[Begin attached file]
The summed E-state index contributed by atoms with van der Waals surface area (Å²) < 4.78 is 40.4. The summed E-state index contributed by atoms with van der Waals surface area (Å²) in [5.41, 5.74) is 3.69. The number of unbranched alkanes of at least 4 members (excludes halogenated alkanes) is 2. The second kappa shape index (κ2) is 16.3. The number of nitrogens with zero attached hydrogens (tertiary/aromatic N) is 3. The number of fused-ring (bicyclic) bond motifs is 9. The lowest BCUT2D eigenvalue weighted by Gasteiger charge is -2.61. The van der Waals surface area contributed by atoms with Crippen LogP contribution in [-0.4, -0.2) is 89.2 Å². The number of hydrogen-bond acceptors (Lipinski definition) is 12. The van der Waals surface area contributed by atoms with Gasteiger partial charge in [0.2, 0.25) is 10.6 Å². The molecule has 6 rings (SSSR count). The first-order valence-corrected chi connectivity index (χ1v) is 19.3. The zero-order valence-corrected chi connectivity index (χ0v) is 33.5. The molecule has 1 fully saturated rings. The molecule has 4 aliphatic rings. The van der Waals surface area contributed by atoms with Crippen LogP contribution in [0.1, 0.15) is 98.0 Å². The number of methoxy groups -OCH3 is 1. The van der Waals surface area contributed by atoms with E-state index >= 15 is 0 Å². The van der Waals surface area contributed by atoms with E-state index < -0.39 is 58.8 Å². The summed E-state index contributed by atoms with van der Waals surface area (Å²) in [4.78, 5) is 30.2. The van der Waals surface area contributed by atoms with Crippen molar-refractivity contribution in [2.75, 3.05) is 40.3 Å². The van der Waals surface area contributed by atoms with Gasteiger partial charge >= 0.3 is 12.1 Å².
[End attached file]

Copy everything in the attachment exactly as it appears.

The summed E-state index contributed by atoms with van der Waals surface area (Å²) < 4.78 is 40.4. The summed E-state index contributed by atoms with van der Waals surface area (Å²) in [5.41, 5.74) is 3.69. The number of unbranched alkanes of at least 4 members (excludes halogenated alkanes) is 2. The second kappa shape index (κ2) is 16.3. The number of nitrogens with zero attached hydrogens (tertiary/aromatic N) is 3. The number of fused-ring (bicyclic) bond motifs is 9. The lowest BCUT2D eigenvalue weighted by Gasteiger charge is -2.61. The van der Waals surface area contributed by atoms with Crippen LogP contribution in [-0.4, -0.2) is 89.2 Å². The number of hydrogen-bond acceptors (Lipinski definition) is 12. The van der Waals surface area contributed by atoms with Gasteiger partial charge in [0.2, 0.25) is 10.6 Å². The molecule has 6 rings (SSSR count). The first-order valence-corrected chi connectivity index (χ1v) is 19.3. The zero-order valence-corrected chi connectivity index (χ0v) is 33.5. The molecule has 1 fully saturated rings. The molecule has 4 aliphatic rings. The van der Waals surface area contributed by atoms with Crippen LogP contribution in [0.1, 0.15) is 98.0 Å². The number of methoxy groups -OCH3 is 1. The van der Waals surface area contributed by atoms with E-state index >= 15 is 0 Å². The van der Waals surface area contributed by atoms with E-state index < -0.39 is 58.8 Å². The summed E-state index contributed by atoms with van der Waals surface area (Å²) in [4.78, 5) is 30.2. The van der Waals surface area contributed by atoms with Crippen molar-refractivity contribution in [2.75, 3.05) is 40.3 Å². The van der Waals surface area contributed by atoms with Gasteiger partial charge >= 0.3 is 12.1 Å².